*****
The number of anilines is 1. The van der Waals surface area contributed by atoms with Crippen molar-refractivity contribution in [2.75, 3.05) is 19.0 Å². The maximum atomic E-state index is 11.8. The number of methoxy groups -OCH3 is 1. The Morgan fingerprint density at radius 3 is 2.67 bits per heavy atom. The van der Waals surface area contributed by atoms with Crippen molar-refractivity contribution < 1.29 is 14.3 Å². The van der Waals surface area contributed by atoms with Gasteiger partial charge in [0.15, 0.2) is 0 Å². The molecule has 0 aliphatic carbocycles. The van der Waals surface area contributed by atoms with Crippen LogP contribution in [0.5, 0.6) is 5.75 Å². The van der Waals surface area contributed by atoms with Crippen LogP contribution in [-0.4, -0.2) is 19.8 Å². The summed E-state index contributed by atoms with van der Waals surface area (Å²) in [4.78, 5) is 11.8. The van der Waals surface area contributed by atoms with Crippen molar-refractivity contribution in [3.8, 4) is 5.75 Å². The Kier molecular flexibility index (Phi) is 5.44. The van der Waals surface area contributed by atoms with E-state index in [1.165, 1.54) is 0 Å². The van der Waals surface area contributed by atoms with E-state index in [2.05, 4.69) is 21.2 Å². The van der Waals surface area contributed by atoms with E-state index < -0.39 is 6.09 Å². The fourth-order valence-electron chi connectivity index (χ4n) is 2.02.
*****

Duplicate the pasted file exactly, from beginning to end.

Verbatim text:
The number of anilines is 1. The van der Waals surface area contributed by atoms with Crippen molar-refractivity contribution in [2.75, 3.05) is 19.0 Å². The maximum atomic E-state index is 11.8. The number of methoxy groups -OCH3 is 1. The Morgan fingerprint density at radius 3 is 2.67 bits per heavy atom. The van der Waals surface area contributed by atoms with Crippen molar-refractivity contribution < 1.29 is 14.3 Å². The van der Waals surface area contributed by atoms with Gasteiger partial charge in [0.15, 0.2) is 0 Å². The molecule has 0 aliphatic carbocycles. The van der Waals surface area contributed by atoms with Crippen LogP contribution in [0.5, 0.6) is 5.75 Å². The van der Waals surface area contributed by atoms with Crippen LogP contribution in [-0.4, -0.2) is 19.8 Å². The summed E-state index contributed by atoms with van der Waals surface area (Å²) in [4.78, 5) is 11.8. The van der Waals surface area contributed by atoms with Crippen molar-refractivity contribution in [3.8, 4) is 5.75 Å². The Kier molecular flexibility index (Phi) is 5.44. The van der Waals surface area contributed by atoms with E-state index in [1.165, 1.54) is 0 Å². The van der Waals surface area contributed by atoms with E-state index in [2.05, 4.69) is 21.2 Å². The van der Waals surface area contributed by atoms with E-state index < -0.39 is 6.09 Å². The fourth-order valence-electron chi connectivity index (χ4n) is 2.02.